I am a worrier.  I’ve always been this way.

I can remember being a child and remaining awake late into the night, snug in my bed – just worrying.

At times in the past, I’ve even mistaken worry as my friend – a constant, familiar companion.  I’ve sought comfort in turning a thought over and over again in my head – the same way a thumb works a worry stone.

But as an adult I’ve come to see worry for what it is…

A burden.

A joy thief.

An enemy.

No friend of mine.

As a parent charged with raising three little ones, an ocean of perils and matters over which to worry stretches before me, deep and wide.  And at times, the tide threatens to pull me in.  Worry laps at my toes, and I feel as if I’m in an often-present battle to avoid drowning.  But I know that the maker of the sea doesn’t want me to worry.  He tells me so in Philippians 4:6-7:

Do not be anxious about anything, but in everything by prayer and supplication with thanksgiving let your requests be made known to God.  And the peace of God, which surpasses all understanding, will guard your hearts and your minds in Christ Jesus.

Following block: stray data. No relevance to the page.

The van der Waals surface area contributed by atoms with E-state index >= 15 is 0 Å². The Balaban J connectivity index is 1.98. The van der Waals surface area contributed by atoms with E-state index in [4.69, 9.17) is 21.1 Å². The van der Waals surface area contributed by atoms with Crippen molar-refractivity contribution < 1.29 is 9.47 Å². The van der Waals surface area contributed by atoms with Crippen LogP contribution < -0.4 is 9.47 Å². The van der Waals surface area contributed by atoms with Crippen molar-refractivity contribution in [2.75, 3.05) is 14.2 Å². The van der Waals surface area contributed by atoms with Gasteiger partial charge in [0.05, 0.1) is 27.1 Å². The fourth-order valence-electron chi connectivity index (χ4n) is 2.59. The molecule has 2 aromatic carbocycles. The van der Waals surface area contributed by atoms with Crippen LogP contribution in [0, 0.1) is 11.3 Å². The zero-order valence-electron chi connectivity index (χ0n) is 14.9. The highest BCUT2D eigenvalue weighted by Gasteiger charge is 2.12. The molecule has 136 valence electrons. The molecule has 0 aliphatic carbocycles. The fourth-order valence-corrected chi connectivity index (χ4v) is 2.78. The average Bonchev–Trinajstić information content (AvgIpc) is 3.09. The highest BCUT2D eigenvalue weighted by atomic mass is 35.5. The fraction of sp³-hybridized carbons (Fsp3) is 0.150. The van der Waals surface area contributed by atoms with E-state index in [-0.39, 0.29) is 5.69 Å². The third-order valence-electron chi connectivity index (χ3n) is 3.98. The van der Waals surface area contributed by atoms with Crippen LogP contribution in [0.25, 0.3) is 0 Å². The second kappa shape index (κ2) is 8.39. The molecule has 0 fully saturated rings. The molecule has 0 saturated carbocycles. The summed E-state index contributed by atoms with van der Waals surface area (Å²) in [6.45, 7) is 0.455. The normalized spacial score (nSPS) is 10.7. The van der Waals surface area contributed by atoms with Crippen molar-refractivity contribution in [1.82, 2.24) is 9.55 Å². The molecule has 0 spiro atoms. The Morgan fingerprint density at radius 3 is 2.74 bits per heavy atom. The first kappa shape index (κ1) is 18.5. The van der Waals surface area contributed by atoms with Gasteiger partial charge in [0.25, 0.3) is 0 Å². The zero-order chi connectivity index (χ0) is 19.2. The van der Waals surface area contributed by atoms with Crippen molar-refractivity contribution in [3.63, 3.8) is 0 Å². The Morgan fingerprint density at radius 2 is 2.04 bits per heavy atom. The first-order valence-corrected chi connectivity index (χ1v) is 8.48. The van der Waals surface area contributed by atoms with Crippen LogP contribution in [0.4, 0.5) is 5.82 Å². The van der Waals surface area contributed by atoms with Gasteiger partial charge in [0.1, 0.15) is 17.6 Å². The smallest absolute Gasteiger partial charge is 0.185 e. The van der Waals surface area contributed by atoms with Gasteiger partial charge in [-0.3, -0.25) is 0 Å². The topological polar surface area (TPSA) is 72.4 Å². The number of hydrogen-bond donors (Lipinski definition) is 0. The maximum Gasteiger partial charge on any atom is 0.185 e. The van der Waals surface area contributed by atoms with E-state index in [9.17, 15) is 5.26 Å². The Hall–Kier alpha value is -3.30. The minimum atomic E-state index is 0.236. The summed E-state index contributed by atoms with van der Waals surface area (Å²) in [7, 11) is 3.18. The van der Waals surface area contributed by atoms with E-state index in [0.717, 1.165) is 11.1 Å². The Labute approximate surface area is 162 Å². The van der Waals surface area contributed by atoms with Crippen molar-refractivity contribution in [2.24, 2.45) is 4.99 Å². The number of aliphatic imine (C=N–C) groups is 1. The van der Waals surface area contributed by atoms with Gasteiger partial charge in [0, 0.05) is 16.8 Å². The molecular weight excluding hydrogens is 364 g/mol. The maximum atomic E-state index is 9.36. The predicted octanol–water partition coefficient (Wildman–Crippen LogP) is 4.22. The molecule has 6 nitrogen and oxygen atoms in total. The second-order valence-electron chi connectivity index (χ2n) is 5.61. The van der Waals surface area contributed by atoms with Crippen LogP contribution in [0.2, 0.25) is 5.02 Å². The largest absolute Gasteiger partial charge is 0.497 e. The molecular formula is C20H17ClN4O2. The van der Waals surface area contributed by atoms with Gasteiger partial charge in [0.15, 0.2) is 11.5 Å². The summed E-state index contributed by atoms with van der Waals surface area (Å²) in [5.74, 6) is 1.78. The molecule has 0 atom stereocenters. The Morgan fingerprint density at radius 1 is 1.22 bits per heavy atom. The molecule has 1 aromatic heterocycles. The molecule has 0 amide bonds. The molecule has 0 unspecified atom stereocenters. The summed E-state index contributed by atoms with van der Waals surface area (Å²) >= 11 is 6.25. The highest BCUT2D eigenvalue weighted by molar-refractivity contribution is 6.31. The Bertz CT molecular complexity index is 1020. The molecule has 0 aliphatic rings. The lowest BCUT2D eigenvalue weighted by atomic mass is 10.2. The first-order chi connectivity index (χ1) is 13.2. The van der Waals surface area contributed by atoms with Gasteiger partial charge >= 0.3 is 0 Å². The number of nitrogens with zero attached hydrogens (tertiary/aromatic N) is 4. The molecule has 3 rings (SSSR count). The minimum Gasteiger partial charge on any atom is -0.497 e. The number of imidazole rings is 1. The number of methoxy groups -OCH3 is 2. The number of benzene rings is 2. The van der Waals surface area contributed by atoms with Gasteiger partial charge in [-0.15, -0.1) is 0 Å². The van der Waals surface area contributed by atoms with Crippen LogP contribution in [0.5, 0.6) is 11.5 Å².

In this passage, the Apostle Paul commands the opposite of worry – he tells me to have peace.  But he is not referring to a peace that I can muster by myself.  No matter how many coping mechanisms I learn and no matter how many insightful devotionals I read, the peace spoken of here does not come from my own knowledge or efforts, for this is the very peace of God.

And how do I find this remarkable peace?  How do I remain immovable and firm, resolutely avoiding not just the tide, but weathering even the force of a storm?  How do I cling to the shore like a craggy rock that has been beaten for centuries but remains steadfast?  How do I shun worry, and treat it not as a friend, but as the enemy it is?

By praying to God.

With a heart of thanks for the things that God has already done for me, I am commanded to make my requests known to God.  Because he wants to help me.  He wants to give me his amazing peace that is so complete that I’m unable to fully comprehend it.

So when I am fearful, and worry creeps in like a joy thief in the night, I pray to the Lord.  I tell him my fears, hand him my worry, and thank him for sending Jesus to die on a cross for me.  This is a pattern I will repeat for the rest of my life, because I can’t do it on my own.

Thank you, Father God, for Jesus.  Thank you for saving me and for giving me your peace, which surpasses human understanding.  Thank you for helping me see that worry is no friend of mine.

In Jesus’ name,